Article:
There are at least three requirements for companies who want to move ahead in this area:

1. Establish maturity of one's monitoring infrastructure. This is the most fundamental point. If you want to apply machine intelligence to IT operations then you need to first add instrumentation and monitoring. Numerous monitoring products and approaches abound but you have to get the data before you can analyze it.

2. Coordinate multiple enterprise silos. Modern IT applications are increasingly complex and may cross multiple enterprise silos such as server virtualization, network, databases, application development, and other middleware components. Enterprises must be willing to coordinate between these multiple groups in gathering monitoring data and performing cross-functional troubleshooting when there are performance or uptime issues.

3. Incorporate business activity monitoring (BAM). Business activity data provides the "vital signs" of a business. Examples of retail business activity data include number of units sold, total gross sales, and total net sales for a time period. Knowing the true business impact of an application performance problem requires the correlation of business data. When an outage occurred for 20 minutes, how many fewer units were sold? What was the reduction in gross and net sales?

An organization that can fulfill these requirements is capable of achieving real benefits in IT operations and can successfully apply analytics. Gartner has established the ITScore Maturity Model for determining one's sophistication in availability and performance monitoring. Here is the description for level 5, which is the top tier:

Behavior Learning engines, embedded knowledge, advanced correlation, trend analysis, pattern matching, and integrated IT and business data from sources such as BAM provide IT operations with the ability to dynamically manage the IT infrastructure in line with business policy.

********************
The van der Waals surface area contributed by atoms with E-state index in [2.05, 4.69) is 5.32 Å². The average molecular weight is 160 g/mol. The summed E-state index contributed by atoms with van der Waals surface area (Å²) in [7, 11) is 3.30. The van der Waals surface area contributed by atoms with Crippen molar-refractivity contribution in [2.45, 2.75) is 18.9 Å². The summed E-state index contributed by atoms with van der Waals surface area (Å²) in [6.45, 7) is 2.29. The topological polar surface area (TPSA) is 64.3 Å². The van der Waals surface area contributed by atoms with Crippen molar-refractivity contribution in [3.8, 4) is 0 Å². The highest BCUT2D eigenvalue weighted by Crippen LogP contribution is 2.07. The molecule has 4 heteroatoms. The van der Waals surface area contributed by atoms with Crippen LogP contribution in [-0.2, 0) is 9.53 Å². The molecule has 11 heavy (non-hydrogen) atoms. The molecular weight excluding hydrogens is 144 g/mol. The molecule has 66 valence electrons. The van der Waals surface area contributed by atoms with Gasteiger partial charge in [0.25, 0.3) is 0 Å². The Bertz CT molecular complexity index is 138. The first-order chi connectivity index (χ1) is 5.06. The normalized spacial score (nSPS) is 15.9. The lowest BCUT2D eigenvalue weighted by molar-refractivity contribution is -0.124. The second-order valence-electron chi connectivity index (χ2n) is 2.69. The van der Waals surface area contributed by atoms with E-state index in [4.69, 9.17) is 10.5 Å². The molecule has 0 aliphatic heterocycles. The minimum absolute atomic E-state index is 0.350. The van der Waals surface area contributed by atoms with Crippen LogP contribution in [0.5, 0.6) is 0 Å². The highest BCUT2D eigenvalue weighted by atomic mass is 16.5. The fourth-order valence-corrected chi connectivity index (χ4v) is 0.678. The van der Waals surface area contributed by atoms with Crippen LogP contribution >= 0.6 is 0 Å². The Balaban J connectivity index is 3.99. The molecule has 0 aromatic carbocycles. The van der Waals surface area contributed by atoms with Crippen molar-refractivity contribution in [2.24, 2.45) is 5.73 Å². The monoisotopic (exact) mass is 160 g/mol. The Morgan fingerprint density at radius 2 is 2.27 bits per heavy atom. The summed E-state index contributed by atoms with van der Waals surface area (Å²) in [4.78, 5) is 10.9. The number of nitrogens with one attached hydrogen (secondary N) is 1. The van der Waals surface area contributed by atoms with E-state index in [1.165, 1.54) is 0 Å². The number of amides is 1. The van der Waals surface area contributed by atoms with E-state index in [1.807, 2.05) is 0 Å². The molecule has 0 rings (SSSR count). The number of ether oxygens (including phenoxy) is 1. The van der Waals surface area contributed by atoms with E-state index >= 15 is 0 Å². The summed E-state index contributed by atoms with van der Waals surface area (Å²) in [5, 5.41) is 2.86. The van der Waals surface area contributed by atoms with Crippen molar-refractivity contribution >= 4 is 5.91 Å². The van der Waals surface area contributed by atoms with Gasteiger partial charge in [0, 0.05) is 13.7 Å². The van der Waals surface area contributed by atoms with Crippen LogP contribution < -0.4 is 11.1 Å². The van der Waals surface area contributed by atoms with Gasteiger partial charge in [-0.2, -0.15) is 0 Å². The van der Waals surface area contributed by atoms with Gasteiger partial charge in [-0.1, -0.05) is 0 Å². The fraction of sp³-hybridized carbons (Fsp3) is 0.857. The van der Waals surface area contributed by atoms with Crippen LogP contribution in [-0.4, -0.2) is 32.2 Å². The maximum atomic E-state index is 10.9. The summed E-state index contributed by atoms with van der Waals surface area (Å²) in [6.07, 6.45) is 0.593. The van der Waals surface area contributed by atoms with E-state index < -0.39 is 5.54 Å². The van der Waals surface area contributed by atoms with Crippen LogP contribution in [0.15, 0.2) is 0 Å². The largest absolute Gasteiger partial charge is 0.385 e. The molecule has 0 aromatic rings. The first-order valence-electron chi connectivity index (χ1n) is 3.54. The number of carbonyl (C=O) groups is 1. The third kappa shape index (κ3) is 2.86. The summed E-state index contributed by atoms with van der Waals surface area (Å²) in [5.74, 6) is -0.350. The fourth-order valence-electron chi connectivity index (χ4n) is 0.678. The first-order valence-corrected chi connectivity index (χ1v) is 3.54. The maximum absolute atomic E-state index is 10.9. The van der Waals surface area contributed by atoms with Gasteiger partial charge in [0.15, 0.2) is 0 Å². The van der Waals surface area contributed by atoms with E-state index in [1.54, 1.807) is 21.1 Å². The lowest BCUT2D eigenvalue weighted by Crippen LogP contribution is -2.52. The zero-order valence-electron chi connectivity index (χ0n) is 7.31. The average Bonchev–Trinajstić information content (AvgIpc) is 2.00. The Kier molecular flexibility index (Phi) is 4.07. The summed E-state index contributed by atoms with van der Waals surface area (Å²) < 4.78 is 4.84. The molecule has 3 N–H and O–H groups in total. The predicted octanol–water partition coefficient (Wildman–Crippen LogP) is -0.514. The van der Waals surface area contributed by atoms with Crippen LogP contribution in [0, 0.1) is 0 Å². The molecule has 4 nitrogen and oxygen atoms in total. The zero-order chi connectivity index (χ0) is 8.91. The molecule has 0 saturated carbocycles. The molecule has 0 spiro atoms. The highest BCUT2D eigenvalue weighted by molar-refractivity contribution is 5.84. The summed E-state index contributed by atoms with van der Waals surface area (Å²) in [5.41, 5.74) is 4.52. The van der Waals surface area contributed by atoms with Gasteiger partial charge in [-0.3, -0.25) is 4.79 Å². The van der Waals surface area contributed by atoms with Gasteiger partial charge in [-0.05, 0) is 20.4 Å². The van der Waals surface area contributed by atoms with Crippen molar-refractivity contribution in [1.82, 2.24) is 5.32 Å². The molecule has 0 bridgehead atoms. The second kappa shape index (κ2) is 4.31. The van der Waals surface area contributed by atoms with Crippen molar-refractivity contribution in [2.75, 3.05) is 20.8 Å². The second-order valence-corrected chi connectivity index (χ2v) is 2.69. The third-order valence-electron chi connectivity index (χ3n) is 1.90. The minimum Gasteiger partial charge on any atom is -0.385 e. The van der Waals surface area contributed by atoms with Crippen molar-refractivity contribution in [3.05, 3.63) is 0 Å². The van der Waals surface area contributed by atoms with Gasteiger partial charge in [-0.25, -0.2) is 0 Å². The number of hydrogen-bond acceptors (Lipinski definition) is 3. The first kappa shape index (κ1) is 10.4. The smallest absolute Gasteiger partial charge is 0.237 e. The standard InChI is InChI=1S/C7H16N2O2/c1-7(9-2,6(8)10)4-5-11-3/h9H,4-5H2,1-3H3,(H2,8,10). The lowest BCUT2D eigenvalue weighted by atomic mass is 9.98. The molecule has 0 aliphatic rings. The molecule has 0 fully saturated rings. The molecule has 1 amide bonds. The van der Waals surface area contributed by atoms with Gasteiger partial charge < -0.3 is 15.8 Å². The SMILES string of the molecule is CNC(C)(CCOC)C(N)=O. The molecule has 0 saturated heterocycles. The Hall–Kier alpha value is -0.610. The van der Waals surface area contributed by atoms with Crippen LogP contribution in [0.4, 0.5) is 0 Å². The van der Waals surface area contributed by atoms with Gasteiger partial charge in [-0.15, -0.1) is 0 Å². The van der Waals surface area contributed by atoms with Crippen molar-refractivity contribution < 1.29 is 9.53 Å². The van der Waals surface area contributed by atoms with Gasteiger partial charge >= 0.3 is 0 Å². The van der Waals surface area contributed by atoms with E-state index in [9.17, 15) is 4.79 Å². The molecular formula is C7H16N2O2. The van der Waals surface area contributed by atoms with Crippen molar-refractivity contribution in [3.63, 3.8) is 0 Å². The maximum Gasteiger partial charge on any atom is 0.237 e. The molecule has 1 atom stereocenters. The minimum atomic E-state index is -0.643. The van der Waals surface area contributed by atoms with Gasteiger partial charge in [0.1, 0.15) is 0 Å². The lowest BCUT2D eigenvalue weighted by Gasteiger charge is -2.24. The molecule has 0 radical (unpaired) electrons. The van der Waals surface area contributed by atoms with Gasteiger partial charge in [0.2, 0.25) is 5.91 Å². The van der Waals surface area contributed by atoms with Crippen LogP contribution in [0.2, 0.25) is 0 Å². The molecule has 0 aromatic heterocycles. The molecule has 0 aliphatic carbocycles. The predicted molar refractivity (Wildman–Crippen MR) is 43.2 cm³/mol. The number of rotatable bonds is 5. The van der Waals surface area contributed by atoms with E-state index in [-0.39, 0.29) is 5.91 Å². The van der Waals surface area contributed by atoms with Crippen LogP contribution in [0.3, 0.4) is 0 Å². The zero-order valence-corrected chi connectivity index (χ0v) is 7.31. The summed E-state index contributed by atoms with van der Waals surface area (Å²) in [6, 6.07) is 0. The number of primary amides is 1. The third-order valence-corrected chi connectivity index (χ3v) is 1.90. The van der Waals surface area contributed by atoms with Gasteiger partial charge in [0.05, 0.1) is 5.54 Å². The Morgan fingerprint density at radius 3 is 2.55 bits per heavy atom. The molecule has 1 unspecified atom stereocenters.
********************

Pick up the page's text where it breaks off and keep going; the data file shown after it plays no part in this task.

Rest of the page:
Applying machine learning to IT operations isn't easy. Most enterprises don't do it because they need to overcome organizational inertia and gather data from multiple groups scattered throughout the enterprise. For the organizations willing to do this, however, they will see tangible business benefits. Just as a hospital could algorithmically detect the failing health of a premature infant, an enterprise willing to use machine learning will visibly see how abnormal problems within IT operations can impact revenue.

About Richard Park
Richard Park is Director of Product Management at Netuitive. He currently leads Netuitive's efforts to integrate with application performance and cloud monitoring solutions. He has nearly 20 years of experience in network security, database programming, and systems engineering. Some past jobs include product management at Sourcefire and Computer Associates, network engineering and security at Booz Allen Hamilton, and systems engineering at UUNET Technologies (now part of Verizon). Richard has an MS in Computer Science from Johns Hopkins, an MBA from Harvard Business School, and a BA in Social Studies from Harvard University.